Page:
(found at http://www.ucle.org/ucle9.html)
This expression is interesting because "pear-shaped" has been long acknowledged as a description
for an elegant cut of diamond. This pedigree would appear to give "pear-shaped" a positive
description. "Pear-shaped" can also be used to describe the voluptuous anatomies portrayed by
classical artists such as Poussin, Rubens, Raphael, or Rossetti.
"It went pear-shaped" is used in modern English to signify a comedic fiasco or similar disaster. In
almost every circumstance, it refers to an undertaking or project that resulted in failure, but caused
no grievous harm to anyone involved. Further, it provides a gentle suggestion that the fiasco was a
result of nature and beyond the control of any specific individual. It is not regarded as vulgar or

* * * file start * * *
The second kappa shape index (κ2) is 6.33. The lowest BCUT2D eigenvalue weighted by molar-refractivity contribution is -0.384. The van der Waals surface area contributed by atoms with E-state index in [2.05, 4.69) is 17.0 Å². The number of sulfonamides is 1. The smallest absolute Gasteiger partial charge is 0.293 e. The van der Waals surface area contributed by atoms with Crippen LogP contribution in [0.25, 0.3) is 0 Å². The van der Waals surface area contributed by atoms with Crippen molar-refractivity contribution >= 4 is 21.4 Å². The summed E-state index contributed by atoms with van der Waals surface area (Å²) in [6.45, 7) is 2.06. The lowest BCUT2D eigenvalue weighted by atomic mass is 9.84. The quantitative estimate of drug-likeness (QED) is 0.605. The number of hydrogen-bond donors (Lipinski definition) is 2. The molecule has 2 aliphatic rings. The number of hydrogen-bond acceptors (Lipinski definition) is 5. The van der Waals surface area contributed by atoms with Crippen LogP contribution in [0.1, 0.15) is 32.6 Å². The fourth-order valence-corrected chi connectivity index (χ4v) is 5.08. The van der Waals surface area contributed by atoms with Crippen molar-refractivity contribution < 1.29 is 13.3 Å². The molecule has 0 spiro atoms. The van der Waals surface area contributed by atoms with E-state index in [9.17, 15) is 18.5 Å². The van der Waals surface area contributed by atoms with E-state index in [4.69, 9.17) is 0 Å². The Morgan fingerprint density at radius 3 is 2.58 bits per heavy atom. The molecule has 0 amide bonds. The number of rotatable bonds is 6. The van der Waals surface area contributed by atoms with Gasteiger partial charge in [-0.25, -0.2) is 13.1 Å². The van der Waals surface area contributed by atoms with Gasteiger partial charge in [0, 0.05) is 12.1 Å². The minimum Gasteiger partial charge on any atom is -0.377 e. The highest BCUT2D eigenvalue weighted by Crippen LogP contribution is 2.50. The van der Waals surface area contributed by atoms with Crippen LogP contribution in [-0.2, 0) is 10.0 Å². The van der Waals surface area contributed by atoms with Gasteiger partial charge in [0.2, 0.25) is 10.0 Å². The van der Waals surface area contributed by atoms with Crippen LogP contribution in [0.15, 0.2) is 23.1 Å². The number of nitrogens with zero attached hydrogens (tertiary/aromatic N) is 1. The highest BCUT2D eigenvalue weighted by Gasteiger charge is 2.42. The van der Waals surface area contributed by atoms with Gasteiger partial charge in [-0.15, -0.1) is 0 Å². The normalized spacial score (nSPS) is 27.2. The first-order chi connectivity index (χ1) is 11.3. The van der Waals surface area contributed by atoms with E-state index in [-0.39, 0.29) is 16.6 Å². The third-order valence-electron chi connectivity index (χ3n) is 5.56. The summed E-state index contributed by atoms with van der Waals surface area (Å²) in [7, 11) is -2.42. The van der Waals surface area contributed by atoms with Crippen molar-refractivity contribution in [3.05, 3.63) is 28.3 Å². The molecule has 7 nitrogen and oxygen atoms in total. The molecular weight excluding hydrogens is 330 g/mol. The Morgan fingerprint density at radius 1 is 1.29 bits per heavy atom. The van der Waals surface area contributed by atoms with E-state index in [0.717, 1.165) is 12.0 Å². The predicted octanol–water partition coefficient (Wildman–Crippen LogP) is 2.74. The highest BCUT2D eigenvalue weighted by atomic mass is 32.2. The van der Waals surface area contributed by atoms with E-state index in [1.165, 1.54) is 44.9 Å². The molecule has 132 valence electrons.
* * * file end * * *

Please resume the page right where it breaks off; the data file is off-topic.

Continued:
Despite its common usage, the origin of the phrase remains obscure. Some sources attest that its
origins lie in ballooning, and that a pear suggests the shape of a collapsed balloon. I can't find
support for this etymology at http://www.ballooning.org/ballooning/glossary.html.
Others suggest that "pear-shaped" is rooted in aircraft terminology. The story goes that certain
types of aircraft engine casings might go "pear-shaped" in the event of failure. Unfortunately, there is
no convincing citation to accompany this claim.
Maths experts and "Quants" can be expected to attest that "pear-shaped" refers to a so-called
"normal" or "Gaussian" distribution where the extremities of the distribution have become enlarged.
In such a situation, improbable events would become much more probable. This is, at the moment,
the preferred origin for "It's all gone pear-shaped".
Editor's note: If you have a definitive citation for "pear-shaped", please send email to